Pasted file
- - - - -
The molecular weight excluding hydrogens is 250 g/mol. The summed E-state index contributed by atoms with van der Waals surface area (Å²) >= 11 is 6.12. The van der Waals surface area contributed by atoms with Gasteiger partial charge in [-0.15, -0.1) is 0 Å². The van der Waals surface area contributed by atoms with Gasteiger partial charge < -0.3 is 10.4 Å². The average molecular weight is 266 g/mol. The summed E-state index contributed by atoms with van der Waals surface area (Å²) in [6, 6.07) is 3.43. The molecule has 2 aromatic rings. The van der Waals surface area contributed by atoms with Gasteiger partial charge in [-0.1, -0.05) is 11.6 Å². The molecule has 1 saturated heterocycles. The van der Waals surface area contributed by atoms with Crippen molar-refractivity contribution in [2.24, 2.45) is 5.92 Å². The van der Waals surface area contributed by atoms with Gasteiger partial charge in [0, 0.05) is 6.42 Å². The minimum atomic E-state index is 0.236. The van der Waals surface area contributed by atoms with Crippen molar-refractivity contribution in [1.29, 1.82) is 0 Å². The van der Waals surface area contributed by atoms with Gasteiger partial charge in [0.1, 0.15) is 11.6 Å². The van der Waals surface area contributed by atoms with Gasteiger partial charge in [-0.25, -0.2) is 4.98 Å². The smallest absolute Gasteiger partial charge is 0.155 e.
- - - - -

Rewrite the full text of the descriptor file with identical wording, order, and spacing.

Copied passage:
The molecular weight excluding hydrogens is 250 g/mol. The summed E-state index contributed by atoms with van der Waals surface area (Å²) >= 11 is 6.12. The van der Waals surface area contributed by atoms with Gasteiger partial charge in [-0.15, -0.1) is 0 Å². The van der Waals surface area contributed by atoms with Gasteiger partial charge < -0.3 is 10.4 Å². The average molecular weight is 266 g/mol. The summed E-state index contributed by atoms with van der Waals surface area (Å²) in [6, 6.07) is 3.43. The molecule has 2 aromatic rings. The van der Waals surface area contributed by atoms with Gasteiger partial charge in [-0.1, -0.05) is 11.6 Å². The molecule has 1 saturated heterocycles. The van der Waals surface area contributed by atoms with Crippen molar-refractivity contribution in [2.24, 2.45) is 5.92 Å². The van der Waals surface area contributed by atoms with Gasteiger partial charge in [0, 0.05) is 6.42 Å². The minimum atomic E-state index is 0.236. The van der Waals surface area contributed by atoms with Crippen molar-refractivity contribution in [1.29, 1.82) is 0 Å². The van der Waals surface area contributed by atoms with Gasteiger partial charge in [0.1, 0.15) is 11.6 Å². The van der Waals surface area contributed by atoms with Gasteiger partial charge in [-0.25, -0.2) is 4.98 Å². The smallest absolute Gasteiger partial charge is 0.155 e.